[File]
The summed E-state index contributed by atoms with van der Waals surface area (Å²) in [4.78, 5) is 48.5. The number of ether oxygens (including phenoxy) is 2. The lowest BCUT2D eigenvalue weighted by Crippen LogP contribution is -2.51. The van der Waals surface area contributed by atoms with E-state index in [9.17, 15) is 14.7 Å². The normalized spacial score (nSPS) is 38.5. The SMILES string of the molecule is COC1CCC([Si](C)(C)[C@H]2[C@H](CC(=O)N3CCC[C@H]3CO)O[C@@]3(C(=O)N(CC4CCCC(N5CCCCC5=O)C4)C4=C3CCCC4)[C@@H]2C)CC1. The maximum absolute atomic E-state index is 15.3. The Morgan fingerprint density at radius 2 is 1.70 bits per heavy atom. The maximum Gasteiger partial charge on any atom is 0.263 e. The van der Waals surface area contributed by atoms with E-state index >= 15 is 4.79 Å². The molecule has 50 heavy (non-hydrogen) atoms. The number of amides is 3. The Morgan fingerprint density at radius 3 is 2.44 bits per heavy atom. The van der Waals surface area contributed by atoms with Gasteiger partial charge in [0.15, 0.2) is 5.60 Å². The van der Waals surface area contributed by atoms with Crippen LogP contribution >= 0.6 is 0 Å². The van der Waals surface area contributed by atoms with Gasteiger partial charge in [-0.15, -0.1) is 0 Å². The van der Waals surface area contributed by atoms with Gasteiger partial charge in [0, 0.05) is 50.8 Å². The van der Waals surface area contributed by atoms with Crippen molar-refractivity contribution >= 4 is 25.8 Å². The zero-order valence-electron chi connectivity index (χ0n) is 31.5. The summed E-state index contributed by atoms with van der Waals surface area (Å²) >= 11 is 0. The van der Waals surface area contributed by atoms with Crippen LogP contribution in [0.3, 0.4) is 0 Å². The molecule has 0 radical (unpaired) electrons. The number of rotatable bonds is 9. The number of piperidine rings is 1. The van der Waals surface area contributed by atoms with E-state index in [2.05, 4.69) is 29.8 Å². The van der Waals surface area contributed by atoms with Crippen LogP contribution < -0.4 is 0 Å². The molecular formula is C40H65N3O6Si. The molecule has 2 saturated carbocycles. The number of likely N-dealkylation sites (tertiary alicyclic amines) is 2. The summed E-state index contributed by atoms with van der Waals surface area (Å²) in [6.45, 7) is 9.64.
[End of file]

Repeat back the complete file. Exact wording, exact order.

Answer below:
The summed E-state index contributed by atoms with van der Waals surface area (Å²) in [4.78, 5) is 48.5. The number of ether oxygens (including phenoxy) is 2. The lowest BCUT2D eigenvalue weighted by Crippen LogP contribution is -2.51. The van der Waals surface area contributed by atoms with E-state index in [9.17, 15) is 14.7 Å². The normalized spacial score (nSPS) is 38.5. The SMILES string of the molecule is COC1CCC([Si](C)(C)[C@H]2[C@H](CC(=O)N3CCC[C@H]3CO)O[C@@]3(C(=O)N(CC4CCCC(N5CCCCC5=O)C4)C4=C3CCCC4)[C@@H]2C)CC1. The maximum absolute atomic E-state index is 15.3. The Morgan fingerprint density at radius 2 is 1.70 bits per heavy atom. The maximum Gasteiger partial charge on any atom is 0.263 e. The van der Waals surface area contributed by atoms with E-state index >= 15 is 4.79 Å². The molecule has 50 heavy (non-hydrogen) atoms. The number of amides is 3. The Morgan fingerprint density at radius 3 is 2.44 bits per heavy atom. The van der Waals surface area contributed by atoms with Gasteiger partial charge in [0.15, 0.2) is 5.60 Å². The van der Waals surface area contributed by atoms with Crippen LogP contribution >= 0.6 is 0 Å². The van der Waals surface area contributed by atoms with Gasteiger partial charge in [-0.15, -0.1) is 0 Å². The van der Waals surface area contributed by atoms with Gasteiger partial charge in [0, 0.05) is 50.8 Å². The van der Waals surface area contributed by atoms with Crippen molar-refractivity contribution >= 4 is 25.8 Å². The zero-order valence-electron chi connectivity index (χ0n) is 31.5. The summed E-state index contributed by atoms with van der Waals surface area (Å²) >= 11 is 0. The van der Waals surface area contributed by atoms with Crippen LogP contribution in [0.3, 0.4) is 0 Å². The molecule has 0 radical (unpaired) electrons. The number of rotatable bonds is 9. The number of piperidine rings is 1. The van der Waals surface area contributed by atoms with E-state index in [2.05, 4.69) is 29.8 Å². The van der Waals surface area contributed by atoms with Crippen LogP contribution < -0.4 is 0 Å². The molecular formula is C40H65N3O6Si. The molecule has 2 saturated carbocycles. The number of likely N-dealkylation sites (tertiary alicyclic amines) is 2. The summed E-state index contributed by atoms with van der Waals surface area (Å²) in [6.45, 7) is 9.64.